…But most still lived the same mostly isolated lives on rough small farms or in the villages where they had been born, rarely venturing more than 50 miles from home. In 1789 not a single river in the 13 states was bridged. Communications – by horse, or by sailing ship, or by foot – between even counties was slow and uncertain. Most people rarely used money, and lived subsistence lives by barter. There was no such thing as good medical care as we know it. A large part of the populace was illiterate; however, most – especially in New England thanks to village schools – could read and write at least somewhat.
Some of the letters future President Thomas Jefferson would receive between 1801-1809 make astonishing, touching, and even now and then depressing reading. Sometimes barely literate people – including women – wrote directly to the President of the United States, apologizing for their poor grammar, often looking for money or other life help, or just cursing him as a godless infidel and enemy of the people. (Assailing officialdom: Americans have always done it.) Books, especially Bibles, were expensive and prized family heirlooms. “News,” such as it was, passed by word of mouth, based on what was written in newspapers that were often wildly inaccurate or deliberate propaganda sheets.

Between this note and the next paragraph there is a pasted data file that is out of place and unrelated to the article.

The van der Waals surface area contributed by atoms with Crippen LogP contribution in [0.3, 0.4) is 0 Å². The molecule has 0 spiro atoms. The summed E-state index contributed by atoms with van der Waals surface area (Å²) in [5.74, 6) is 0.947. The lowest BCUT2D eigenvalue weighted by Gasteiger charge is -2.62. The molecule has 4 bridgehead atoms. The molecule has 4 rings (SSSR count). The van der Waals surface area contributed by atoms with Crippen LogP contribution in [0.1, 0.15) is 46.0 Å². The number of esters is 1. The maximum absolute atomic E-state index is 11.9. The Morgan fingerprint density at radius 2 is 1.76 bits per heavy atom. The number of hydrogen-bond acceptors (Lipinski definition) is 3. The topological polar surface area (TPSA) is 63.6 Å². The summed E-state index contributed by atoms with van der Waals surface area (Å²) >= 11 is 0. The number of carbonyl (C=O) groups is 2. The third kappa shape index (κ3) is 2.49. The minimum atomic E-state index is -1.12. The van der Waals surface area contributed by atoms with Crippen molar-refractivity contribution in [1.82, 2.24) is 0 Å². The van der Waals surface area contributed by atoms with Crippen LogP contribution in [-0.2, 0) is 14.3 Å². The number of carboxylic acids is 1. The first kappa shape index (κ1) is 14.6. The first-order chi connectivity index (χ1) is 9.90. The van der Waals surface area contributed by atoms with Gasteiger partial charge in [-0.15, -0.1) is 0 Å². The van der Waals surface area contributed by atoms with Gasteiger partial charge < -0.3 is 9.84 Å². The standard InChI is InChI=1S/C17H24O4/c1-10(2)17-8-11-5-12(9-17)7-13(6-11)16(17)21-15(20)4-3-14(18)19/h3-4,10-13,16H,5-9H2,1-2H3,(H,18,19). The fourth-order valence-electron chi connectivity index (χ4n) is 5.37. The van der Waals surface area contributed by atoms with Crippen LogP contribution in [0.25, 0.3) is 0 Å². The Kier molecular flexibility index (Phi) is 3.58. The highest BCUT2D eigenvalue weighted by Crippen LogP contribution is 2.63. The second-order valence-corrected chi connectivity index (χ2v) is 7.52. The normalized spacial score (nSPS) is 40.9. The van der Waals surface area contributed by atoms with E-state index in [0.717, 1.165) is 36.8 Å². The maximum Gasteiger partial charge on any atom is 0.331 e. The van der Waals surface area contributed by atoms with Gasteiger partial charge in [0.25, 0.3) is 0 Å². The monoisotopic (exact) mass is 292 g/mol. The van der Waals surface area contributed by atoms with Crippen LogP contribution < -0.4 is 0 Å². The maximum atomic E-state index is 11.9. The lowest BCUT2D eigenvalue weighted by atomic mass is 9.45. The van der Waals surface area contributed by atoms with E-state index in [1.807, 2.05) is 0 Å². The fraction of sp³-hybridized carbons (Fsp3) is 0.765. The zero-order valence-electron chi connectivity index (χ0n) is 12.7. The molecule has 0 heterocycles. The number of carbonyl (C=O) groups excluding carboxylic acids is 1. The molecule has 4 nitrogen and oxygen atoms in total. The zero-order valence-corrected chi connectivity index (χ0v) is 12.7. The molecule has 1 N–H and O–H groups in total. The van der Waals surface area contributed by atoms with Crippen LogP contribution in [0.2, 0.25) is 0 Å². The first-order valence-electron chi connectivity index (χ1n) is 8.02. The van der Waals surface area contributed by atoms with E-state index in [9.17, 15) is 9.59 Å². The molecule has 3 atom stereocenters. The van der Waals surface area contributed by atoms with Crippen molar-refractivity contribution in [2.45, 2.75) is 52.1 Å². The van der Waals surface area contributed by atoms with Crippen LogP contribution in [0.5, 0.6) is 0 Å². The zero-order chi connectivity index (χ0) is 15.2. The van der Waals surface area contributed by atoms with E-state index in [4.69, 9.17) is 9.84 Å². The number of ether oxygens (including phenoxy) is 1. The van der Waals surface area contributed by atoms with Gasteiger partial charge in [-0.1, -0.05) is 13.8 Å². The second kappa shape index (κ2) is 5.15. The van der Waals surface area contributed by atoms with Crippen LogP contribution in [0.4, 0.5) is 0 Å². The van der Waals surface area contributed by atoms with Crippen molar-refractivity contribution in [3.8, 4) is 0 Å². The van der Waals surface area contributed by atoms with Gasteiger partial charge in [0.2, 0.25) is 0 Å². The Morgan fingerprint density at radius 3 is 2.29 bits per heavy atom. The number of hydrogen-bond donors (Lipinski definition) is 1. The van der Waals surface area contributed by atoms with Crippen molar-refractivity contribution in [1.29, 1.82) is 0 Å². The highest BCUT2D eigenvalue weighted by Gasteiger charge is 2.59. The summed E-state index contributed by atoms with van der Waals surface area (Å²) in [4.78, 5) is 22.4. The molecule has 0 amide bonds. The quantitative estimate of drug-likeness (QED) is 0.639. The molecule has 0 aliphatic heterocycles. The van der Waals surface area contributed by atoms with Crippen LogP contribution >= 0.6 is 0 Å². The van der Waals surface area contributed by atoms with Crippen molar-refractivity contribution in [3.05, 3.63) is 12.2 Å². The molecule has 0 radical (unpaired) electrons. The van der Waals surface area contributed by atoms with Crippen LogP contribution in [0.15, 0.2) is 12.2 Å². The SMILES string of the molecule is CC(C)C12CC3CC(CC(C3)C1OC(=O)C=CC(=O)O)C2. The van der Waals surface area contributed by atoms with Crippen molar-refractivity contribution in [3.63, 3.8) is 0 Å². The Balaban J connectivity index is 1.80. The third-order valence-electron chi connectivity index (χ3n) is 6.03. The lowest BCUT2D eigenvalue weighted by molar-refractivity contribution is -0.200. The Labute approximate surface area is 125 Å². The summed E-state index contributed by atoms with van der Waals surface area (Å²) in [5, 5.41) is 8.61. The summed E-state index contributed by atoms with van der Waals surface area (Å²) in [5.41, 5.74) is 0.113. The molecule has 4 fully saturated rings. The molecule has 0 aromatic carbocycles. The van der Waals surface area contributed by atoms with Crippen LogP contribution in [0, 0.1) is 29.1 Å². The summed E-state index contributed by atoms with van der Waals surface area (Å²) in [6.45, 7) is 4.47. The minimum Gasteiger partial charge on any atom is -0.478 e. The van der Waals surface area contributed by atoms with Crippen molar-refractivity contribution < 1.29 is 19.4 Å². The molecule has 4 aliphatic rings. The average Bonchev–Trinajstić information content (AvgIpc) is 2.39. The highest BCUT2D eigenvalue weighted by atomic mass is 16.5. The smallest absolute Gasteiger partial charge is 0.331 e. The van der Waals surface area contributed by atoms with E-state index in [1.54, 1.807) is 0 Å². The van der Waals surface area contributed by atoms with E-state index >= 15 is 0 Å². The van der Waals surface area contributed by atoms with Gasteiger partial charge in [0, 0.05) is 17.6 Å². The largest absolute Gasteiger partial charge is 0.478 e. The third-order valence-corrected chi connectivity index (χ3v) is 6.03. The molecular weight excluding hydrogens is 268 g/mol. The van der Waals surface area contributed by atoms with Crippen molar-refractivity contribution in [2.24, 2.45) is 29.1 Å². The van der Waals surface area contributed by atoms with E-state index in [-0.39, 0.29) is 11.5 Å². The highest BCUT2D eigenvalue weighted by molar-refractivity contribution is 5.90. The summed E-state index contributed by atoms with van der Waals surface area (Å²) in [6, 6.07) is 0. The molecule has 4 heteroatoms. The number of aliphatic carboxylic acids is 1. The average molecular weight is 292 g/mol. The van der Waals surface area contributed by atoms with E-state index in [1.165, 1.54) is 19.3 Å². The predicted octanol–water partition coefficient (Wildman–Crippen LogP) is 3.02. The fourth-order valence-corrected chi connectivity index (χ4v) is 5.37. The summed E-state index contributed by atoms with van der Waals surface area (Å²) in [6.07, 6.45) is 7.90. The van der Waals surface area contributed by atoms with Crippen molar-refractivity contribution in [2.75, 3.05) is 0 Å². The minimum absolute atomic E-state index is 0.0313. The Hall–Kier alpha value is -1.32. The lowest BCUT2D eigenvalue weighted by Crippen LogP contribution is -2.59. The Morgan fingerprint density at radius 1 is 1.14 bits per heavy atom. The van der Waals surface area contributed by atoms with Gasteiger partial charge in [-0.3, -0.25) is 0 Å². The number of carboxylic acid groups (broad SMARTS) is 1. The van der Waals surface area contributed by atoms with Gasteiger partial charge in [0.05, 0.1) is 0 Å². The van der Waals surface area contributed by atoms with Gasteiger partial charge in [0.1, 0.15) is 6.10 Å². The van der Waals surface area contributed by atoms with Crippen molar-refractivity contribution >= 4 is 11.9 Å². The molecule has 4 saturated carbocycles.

Yet the Revolution (1776-1783) had already begun to chip away at some of that isolation and provincialism. With independence – helped by Jefferson’s “All men are created equal…” in the Declaration of Independence of 1776 – Americans began facing increasingly troubling questions of greater human equality, the rights of women, and religious equality. In 1791, anti-slavery Quakers (the Society of Friends) petitioned the new US Congress to end slavery; that first request to outlaw slavery ended up shoved into a drawer; no one in the national government really yet wanted to talk about slavery as a national issue. Women had no vote and even as adults were under the guardianship of fathers, and then of their husbands. In religion, most white Americans were Protestant Christians and took religion seriously; other faiths were few and distrusted: Roman Catholics, for example, could not legally hold office in New York State until the early 1800s; Jews were oddities, if encountered at all, and commonly known as “Israelites” or “Hebrews”; “Mohammedans,” “Hindoos,” and other non-Christians, were virtuality non-existent, and if given any thought at all they were seen mostly as incomprehensible aliens who would never live in America in any numbers.